Mary’s Musings

You didn’t win either?

Posted:  Wednesday, January 10, 2018 - 8:30am

We didn’t have the winning numbers in the Mega Millions, Powerball, or Tri State lotteries this past weekend, which is quite understandable:We didn’t buy any tickets.Lotteries wouldn’t fare too well if there were too many folks like us.

Frankly, we don’t especially like the odds. When we do decide to pick up a ticket on occasion, we usually have no idea how much is in the jackpot. We couldn’t help but know how much was at stake in the two large lotteries last weekend, Mega Millions –$450 million, and Powerball – $570 million, because television was repeatedly reminding us that over one billion dollars was up for grabs. A single Florida ticket-holder walked away with the Mega Millions jackpot, while a single New Hampshire ticket holder is the lucky Powerball winner.

These large jackpots create a buying frenzy. After all, who doesn’t like to dream? Maybe it’s our small-town background, but we usually don’t have such high aspirations. We’d be perfectly happy to wake up some morning and find we’d won a mere $50,000; in fact, even an unexpected $25 windfall would be wonderful.

While we know it will never happen, we’ve often wondered if ticket sales would plummet if a major lottery announced that one thousand possible prizes were being offered, or even a few hundred.A single winner waking up to find they’ve won $570 million or $450 million (before taxes) is mind-boggling. It’s always interesting to see who won, and the good news is that it’s often a hard-working individual and not someone who is already a multi-millionaire.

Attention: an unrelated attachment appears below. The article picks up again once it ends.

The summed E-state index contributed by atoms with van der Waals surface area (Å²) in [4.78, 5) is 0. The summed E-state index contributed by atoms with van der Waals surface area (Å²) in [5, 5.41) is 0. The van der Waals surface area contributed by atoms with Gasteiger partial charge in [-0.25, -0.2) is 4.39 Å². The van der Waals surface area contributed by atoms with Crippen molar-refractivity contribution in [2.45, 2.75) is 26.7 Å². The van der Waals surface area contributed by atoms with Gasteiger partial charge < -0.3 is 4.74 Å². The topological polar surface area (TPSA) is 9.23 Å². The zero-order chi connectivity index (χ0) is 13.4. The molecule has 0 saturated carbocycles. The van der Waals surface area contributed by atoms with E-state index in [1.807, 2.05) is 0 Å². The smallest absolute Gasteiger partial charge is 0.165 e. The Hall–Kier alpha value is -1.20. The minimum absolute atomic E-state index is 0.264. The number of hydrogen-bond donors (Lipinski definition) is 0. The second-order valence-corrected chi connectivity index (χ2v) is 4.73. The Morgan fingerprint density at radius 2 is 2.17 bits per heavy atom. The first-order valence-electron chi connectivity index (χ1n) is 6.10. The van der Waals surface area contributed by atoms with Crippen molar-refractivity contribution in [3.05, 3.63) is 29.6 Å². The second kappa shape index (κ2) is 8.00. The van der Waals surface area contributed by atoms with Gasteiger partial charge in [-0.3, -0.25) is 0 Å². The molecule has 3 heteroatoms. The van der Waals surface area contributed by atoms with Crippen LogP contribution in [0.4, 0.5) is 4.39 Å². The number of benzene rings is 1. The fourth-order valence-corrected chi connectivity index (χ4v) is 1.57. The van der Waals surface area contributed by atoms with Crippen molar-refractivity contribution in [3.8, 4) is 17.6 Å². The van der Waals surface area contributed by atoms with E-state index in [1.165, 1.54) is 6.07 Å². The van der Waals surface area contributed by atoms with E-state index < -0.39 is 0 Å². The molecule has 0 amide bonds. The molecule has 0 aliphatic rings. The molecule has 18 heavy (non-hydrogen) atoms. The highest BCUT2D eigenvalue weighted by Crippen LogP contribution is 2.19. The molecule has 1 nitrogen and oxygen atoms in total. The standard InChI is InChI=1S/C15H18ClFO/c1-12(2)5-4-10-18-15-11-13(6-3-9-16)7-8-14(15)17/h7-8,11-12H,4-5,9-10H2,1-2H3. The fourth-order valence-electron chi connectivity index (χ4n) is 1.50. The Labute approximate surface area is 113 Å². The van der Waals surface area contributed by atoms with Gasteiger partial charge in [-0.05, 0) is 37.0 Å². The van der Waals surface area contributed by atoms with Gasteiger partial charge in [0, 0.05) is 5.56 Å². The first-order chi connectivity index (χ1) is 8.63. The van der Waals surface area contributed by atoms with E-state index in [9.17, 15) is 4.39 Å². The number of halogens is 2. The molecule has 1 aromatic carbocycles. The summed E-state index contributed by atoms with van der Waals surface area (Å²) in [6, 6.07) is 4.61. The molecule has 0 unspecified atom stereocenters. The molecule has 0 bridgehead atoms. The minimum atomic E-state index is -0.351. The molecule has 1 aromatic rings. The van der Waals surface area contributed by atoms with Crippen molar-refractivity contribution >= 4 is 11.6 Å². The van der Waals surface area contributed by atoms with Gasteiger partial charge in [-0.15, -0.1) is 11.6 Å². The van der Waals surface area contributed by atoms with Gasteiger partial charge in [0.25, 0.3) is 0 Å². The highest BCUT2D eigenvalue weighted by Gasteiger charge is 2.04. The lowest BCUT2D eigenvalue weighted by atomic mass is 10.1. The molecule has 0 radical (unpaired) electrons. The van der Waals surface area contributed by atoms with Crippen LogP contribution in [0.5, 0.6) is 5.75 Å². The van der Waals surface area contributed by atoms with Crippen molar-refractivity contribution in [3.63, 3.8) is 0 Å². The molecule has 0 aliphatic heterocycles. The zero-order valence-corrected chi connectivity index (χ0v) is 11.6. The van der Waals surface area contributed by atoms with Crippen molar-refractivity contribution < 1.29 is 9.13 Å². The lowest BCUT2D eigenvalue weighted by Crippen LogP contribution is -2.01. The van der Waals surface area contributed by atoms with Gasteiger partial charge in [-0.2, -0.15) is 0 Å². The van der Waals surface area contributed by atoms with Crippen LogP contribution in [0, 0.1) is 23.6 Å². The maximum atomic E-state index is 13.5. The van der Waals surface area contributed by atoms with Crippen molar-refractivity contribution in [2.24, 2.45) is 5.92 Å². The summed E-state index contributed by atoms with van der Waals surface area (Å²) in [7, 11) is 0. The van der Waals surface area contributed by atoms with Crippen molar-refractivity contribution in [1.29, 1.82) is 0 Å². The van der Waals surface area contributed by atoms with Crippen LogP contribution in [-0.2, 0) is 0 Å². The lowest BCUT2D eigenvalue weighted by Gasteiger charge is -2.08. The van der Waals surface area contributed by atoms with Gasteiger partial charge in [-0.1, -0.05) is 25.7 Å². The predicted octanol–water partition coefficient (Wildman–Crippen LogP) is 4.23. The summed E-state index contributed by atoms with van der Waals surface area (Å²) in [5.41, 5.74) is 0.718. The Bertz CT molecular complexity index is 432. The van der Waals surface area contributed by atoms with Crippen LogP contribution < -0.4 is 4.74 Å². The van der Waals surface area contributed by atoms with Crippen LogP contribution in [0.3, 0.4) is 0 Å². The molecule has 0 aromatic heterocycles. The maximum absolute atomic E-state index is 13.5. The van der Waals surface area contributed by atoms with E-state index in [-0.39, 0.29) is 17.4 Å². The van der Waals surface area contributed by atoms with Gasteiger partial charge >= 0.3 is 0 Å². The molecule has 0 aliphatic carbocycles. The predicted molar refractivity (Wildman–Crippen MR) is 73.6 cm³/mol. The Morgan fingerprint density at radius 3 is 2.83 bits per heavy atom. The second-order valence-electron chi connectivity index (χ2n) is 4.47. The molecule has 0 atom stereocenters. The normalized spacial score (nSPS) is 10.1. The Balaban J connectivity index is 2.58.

Closer to home, our own Tri State Megabucks was valued at $4.63 million the middle of this week - a pittance by comparison, but more than enough to enable most of us to afford our weekly groceries and fuel, don’t you think? We wish Publisher’s Clearinghouse’s major prize of $5,000 a week for life was five prizes of $1,000 a week, or ten prizes of $500 a week to make even more people happy.

Records show that the average American spends $200 a year on lottery tickets, much higher in some states like neighboring Massachusetts. What’s really sad is that many folks spend far more than they can afford each week on tickets, utilizing money they need for housing, car payments, and food and other essentials.  

In our case, we’ll continue to live in the real world, along with the millions of others who would like to have an added nest egg, but don’t put too much stock in getting rich quick. We’ll continue to grab a lottery ticket now and then, but thoughts of winning aren’t apt to keep us awake at night.